Update

Dateline: Remote Island

Neighbour one is putting his little houseboat together nicely.Growing a Houseboat

 

 

 

 

 

Neighbour two is progressing with his dock and ramp rather impressively. 

 

 

 

Sal is making a new canvas cover and Wasabi (name of new boat) has been ‘tweaked’ a bit here and there and is now doing a pretty good job.

 

 

 

 

Garden is mostly in (good ol’ Sal) and some things are already growing.

 

 

 

Deck has been finished and now I am attempting to drag boulders around to use as footings for the new attached studio-cum-workshop. 

 

 

 

 

Visitor season, too.  Early.

 

Generally speaking the universe is unfolding as it should.  Which is good.  I like that.  Change is good but not always the surprises.  So, we are pretty happy (I have managed to mentally bury Gore’s book, The Future, sufficiently deeply that I continue to think I have one.  Silly me).

Spent part of the day yesterday hiking and climbing around the woods near our parking lot on the other island.  The road will be improved and so we have to drop a few dead trees so that they don’t drop later on us or our cars.  I tied yellow ribbons on the ones that have to come down.  The idea is that I tie ribbons and someone else (younger and quicker) actually does the dropping.  I have found a guy older and slower and somewhat willing but I am thinking of sacrificing him as a last resort.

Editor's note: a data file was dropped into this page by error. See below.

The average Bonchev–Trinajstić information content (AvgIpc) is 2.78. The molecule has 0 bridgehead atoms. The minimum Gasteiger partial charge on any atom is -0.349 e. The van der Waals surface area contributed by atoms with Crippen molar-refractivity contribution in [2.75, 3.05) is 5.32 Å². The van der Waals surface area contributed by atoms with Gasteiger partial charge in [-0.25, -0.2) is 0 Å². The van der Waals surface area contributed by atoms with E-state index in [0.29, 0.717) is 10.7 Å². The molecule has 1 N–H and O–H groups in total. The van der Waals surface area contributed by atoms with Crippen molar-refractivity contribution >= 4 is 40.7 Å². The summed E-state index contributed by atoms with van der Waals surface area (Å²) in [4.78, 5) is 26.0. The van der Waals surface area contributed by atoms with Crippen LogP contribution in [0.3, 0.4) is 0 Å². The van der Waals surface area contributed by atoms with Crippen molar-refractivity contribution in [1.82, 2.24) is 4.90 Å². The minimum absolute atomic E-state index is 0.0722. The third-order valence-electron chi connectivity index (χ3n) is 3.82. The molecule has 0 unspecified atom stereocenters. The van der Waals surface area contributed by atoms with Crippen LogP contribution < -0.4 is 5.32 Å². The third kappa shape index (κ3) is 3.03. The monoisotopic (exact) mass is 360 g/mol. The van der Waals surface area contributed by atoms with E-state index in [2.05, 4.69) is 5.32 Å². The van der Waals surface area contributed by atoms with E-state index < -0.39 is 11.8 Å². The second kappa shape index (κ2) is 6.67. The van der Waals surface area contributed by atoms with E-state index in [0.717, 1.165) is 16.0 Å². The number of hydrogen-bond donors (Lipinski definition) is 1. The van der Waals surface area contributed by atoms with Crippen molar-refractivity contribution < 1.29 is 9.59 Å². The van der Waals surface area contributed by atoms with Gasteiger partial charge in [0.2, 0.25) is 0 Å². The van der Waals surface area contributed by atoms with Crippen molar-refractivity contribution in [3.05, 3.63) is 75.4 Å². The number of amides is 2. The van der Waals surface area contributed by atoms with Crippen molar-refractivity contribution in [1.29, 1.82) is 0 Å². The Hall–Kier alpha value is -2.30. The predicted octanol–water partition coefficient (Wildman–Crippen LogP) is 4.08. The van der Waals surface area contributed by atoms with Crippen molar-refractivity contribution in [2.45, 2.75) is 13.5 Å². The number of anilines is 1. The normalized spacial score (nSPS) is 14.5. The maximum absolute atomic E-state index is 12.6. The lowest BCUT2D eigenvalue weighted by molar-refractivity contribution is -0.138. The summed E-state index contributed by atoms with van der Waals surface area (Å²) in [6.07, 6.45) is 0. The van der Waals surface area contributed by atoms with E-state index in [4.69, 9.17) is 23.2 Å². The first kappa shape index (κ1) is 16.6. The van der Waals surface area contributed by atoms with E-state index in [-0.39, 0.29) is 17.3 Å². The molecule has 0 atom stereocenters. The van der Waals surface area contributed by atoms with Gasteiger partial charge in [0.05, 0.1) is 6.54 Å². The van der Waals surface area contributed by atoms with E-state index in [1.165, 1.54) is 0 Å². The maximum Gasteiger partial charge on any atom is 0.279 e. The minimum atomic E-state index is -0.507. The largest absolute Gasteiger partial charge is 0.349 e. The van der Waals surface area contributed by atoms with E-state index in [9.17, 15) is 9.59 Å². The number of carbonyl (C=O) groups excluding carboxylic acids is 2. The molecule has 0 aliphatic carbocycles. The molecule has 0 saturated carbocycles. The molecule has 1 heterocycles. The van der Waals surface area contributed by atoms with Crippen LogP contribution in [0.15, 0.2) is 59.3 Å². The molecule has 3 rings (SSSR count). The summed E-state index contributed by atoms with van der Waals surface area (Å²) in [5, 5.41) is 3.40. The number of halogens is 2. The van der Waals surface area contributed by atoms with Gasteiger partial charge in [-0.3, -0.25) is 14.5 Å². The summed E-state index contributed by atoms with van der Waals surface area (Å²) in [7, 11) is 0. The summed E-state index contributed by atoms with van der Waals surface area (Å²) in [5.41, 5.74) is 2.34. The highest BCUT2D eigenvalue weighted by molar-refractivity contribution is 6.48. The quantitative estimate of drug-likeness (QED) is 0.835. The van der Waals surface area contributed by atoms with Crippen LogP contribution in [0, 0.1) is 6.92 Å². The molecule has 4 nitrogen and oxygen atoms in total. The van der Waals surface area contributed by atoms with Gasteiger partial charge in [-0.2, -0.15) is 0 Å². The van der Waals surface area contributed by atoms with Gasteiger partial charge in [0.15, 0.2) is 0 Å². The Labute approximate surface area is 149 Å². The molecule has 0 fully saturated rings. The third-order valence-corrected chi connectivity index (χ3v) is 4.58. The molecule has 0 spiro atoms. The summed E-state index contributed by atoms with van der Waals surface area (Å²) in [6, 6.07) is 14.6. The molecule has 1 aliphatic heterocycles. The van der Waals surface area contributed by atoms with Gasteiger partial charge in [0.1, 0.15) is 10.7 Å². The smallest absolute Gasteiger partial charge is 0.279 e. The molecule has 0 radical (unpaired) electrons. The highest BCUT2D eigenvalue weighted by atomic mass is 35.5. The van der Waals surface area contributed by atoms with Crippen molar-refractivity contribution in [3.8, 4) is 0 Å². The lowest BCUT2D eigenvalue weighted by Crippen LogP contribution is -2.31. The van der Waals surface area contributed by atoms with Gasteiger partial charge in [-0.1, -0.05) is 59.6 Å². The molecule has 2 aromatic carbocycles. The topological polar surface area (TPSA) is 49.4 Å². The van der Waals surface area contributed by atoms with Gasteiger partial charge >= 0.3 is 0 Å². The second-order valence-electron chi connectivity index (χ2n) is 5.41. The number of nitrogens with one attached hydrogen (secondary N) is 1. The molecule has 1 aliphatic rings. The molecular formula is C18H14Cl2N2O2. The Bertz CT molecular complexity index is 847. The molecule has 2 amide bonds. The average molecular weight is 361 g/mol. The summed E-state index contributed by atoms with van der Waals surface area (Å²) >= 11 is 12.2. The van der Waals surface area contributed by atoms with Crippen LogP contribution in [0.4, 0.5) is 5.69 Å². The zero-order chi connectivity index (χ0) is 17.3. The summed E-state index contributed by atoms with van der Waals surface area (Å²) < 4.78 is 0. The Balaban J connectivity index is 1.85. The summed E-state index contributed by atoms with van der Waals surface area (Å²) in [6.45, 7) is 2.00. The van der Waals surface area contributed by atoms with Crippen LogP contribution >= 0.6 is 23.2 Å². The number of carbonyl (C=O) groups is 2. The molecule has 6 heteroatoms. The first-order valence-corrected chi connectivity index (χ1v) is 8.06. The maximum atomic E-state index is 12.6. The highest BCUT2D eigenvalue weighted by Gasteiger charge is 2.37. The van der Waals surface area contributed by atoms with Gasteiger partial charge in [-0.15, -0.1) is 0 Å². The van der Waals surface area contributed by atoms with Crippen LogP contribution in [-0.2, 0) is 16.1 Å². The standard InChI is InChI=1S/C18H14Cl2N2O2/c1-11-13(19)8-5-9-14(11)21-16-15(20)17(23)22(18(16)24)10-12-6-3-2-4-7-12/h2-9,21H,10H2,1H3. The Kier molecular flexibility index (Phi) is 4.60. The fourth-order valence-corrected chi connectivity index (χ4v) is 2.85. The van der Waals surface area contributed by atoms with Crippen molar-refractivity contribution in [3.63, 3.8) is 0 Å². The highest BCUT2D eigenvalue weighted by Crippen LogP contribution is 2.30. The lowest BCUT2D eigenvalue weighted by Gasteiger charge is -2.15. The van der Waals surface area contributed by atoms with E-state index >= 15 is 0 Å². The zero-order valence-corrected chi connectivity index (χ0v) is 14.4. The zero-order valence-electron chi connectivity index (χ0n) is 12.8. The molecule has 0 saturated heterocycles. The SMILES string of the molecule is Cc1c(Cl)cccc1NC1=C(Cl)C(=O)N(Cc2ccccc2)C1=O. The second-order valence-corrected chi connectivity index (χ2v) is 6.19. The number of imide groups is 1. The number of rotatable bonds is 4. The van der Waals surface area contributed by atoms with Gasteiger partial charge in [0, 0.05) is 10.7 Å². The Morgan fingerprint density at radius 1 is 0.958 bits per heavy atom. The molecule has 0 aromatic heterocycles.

Falling is the most dangerous occupation in the non-combat world – not counting the drug business which is not included in industry stats.  More dangerous than deep sea fishing in Alaska in winter.  Statistically, anyway.  Loggers get hurt and they die.  A lot.  And, when clambering around tying ribbons, you can see why.  It is bloody impossible at times.  Don’t forget the west coast of BC is basically all angular ground, poor footing and dense underbrush.  In many falling situations you simply can’t move freely or run away very fast or very far.

And the trees are rooted on the angular hills but attempt to grow relatively straight up.  So the stresses in the structure of it are not evenly distributed.  That means that the place in which the tree falls is not always easy to determine.  A logger develops an ‘eye’ for it, of course, but too many branches on one side, a neighbouring tree, a twist in the trunk, a rotten core……all of these and more variables makes it somewhat of a gamble every time.  And the trees we have to fall are all dead, dying and/or rotten.  By definition they will not go easily.

I am looking for a quick, nervous, slight bachelor for the job.

Maybe one who votes Harper Conservative? 

 

 

 

 

One thought on “Update

  1. Thank you for the pictures. That seal will make great boots. Logging is best left to the hoary old experts. There are so many ways to get maimed. God that is an ugly word. Nice deck. Are you taking up s’more art like days of yore? I’d avoid chainsaw sculptures for now. Stick to that Contè, eh!

    Like

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